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Coat Protein Complex 1

Huajun Zhou, Giancarlo Costaguta, Gregory S Payne
Clathrin coats drive transport vesicle formation from the plasma membrane and in pathways between the trans-Golgi network (TGN) and endosomes. Clathrin adaptors play central roles orchestrating assembly of clathrin coats. The yeast clathrin adaptor-interacting protein Irc6 is an orthologue of human p34, which is mutated in the inherited skin disorder punctate palmoplantar keratoderma type I. Irc6 and p34 bind to clathrin adaptor complexes AP-1 and AP-2 and are members of a conserved family characterized by a two-domain architecture...
March 14, 2019: Scientific Reports
Courtney Olsen, Kimiya Memarzadeh, Arzu Ulu, Heather S Carr, Andrew J Bean, Jeffrey A Frost
The Gi-coupled somatostatin receptor 2 (SST2) is a G-protein coupled receptor (GPCR) that mediates many of somatostatin's neuroendocrine actions. Upon stimulation, SST2 is rapidly internalized and transported to early endosomes before being recycled to the plasma membrane. However, little is known about the intracellular itinerary of SST2 after it moves to the early endosomal compartment, or the cytoplasmic proteins that regulate its trafficking. As Postsynaptic density protein/Discs large-1/Zona occludens-1 (PDZ) domain interactions often regulate the trafficking and signaling potential of other GPCRs, we examined the role of the SST2 PDZ ligand and additional C-terminal residues in controlling its intracellular trafficking...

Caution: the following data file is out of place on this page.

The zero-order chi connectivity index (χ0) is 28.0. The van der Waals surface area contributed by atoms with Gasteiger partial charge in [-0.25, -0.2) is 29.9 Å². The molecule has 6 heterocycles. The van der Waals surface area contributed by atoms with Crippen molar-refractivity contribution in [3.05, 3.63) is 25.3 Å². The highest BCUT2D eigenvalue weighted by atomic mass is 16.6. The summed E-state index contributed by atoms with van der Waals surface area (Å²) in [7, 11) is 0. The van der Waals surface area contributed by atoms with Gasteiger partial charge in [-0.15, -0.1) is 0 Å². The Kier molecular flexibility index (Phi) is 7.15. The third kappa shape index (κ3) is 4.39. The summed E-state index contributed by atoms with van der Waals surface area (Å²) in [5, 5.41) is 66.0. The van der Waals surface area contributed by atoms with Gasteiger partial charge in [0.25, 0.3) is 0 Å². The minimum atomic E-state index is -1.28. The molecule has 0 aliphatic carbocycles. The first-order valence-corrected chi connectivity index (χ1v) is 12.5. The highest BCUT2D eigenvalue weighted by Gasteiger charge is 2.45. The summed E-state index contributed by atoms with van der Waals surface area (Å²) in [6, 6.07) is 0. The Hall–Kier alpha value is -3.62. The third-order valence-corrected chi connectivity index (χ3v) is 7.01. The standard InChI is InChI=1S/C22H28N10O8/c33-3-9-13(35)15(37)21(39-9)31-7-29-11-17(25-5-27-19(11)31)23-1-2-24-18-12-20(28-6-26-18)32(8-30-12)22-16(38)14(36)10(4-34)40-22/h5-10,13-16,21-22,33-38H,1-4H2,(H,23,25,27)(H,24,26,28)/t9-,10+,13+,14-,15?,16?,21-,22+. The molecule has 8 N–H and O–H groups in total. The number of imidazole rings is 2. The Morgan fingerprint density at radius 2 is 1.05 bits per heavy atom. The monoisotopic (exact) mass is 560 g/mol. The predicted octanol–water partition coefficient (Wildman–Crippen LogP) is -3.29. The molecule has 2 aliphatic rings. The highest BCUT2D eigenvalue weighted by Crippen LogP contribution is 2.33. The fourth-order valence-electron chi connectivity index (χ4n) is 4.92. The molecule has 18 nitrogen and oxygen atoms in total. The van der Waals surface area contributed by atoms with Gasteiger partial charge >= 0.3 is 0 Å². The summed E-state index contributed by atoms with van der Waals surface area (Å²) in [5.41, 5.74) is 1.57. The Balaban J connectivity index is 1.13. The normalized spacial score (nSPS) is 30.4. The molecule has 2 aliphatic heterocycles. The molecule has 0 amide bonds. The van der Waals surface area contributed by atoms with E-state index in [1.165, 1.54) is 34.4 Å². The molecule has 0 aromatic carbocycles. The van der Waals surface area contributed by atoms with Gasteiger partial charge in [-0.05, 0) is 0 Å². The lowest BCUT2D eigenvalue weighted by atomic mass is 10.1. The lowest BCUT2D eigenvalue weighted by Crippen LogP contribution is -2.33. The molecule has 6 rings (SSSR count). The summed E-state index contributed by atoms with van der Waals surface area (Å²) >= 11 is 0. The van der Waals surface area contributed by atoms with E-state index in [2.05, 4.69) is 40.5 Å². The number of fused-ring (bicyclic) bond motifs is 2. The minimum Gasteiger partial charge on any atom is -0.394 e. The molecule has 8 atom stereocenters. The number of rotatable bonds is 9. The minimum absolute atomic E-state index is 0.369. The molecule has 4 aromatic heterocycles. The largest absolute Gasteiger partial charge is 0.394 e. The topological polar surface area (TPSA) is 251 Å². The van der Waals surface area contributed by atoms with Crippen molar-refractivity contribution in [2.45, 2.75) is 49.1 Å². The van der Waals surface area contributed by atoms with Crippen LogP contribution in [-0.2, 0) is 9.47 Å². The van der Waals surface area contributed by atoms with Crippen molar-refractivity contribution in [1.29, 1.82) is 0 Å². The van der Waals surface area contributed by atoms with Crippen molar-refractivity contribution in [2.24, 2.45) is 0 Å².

March 1, 2019: Endocrinology
Haiyan Yan, Linlin Ma, Huiqiang Wang, Shuo Wu, Hua Huang, Zhengyi Gu, Jiandong Jiang, Yuhuan Li
Influenza is an acute transmissible respiratory infectious disease in humans and animals with high morbidity and mortality. It was reported that luteolin, extracted from Chinese herbs, could potently inhibit influenza virus replication in vitro. To assess the effect and explore the fundamental mechanism of luteolin, we infected several cell lines with two subtypes of influenza A virus (IAV), including A/Jiangxi/312/2006 (H3N2) and A/Fort Monmouth/1/1947 (H1N1) and demonstrated that luteolin suppressed the replication of IAV by cytopathic effect reduction method, qRT-PCR, immunofluorescence and Western blot assays...